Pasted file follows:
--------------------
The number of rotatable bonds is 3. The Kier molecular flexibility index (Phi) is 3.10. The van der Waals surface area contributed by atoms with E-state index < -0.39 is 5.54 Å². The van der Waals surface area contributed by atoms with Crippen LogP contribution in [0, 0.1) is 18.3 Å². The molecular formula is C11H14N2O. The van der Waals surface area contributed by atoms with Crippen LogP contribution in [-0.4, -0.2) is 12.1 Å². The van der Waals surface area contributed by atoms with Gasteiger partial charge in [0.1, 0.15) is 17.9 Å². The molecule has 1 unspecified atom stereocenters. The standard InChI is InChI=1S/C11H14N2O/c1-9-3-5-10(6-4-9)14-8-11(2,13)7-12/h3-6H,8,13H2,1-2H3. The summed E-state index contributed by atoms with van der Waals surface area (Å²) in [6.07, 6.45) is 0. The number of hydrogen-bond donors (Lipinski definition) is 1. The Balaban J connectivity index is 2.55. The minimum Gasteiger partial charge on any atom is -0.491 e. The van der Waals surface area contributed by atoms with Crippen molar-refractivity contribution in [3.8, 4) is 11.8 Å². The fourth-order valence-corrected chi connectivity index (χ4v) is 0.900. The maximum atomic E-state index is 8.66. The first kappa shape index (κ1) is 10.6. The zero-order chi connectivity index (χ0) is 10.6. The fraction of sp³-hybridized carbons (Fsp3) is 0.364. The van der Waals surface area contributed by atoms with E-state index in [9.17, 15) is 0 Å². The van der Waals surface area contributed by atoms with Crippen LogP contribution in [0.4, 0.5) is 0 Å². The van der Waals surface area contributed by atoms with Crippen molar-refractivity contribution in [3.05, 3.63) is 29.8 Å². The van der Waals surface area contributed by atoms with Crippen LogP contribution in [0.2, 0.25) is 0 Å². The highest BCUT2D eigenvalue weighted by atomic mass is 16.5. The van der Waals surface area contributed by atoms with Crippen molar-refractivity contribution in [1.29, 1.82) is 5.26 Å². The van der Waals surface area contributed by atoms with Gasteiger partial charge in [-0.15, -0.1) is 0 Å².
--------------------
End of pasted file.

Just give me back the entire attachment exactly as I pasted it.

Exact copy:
The number of rotatable bonds is 3. The Kier molecular flexibility index (Phi) is 3.10. The van der Waals surface area contributed by atoms with E-state index < -0.39 is 5.54 Å². The van der Waals surface area contributed by atoms with Crippen LogP contribution in [0, 0.1) is 18.3 Å². The molecular formula is C11H14N2O. The van der Waals surface area contributed by atoms with Crippen LogP contribution in [-0.4, -0.2) is 12.1 Å². The van der Waals surface area contributed by atoms with Gasteiger partial charge in [0.1, 0.15) is 17.9 Å². The molecule has 1 unspecified atom stereocenters. The standard InChI is InChI=1S/C11H14N2O/c1-9-3-5-10(6-4-9)14-8-11(2,13)7-12/h3-6H,8,13H2,1-2H3. The summed E-state index contributed by atoms with van der Waals surface area (Å²) in [6.07, 6.45) is 0. The number of hydrogen-bond donors (Lipinski definition) is 1. The Balaban J connectivity index is 2.55. The minimum Gasteiger partial charge on any atom is -0.491 e. The van der Waals surface area contributed by atoms with Crippen molar-refractivity contribution in [3.8, 4) is 11.8 Å². The fourth-order valence-corrected chi connectivity index (χ4v) is 0.900. The maximum atomic E-state index is 8.66. The first kappa shape index (κ1) is 10.6. The zero-order chi connectivity index (χ0) is 10.6. The fraction of sp³-hybridized carbons (Fsp3) is 0.364. The van der Waals surface area contributed by atoms with E-state index in [9.17, 15) is 0 Å². The van der Waals surface area contributed by atoms with Crippen LogP contribution in [0.4, 0.5) is 0 Å². The van der Waals surface area contributed by atoms with Crippen molar-refractivity contribution in [3.05, 3.63) is 29.8 Å². The van der Waals surface area contributed by atoms with Crippen LogP contribution in [0.2, 0.25) is 0 Å². The highest BCUT2D eigenvalue weighted by atomic mass is 16.5. The van der Waals surface area contributed by atoms with Crippen molar-refractivity contribution in [1.29, 1.82) is 5.26 Å². The van der Waals surface area contributed by atoms with Gasteiger partial charge in [-0.15, -0.1) is 0 Å².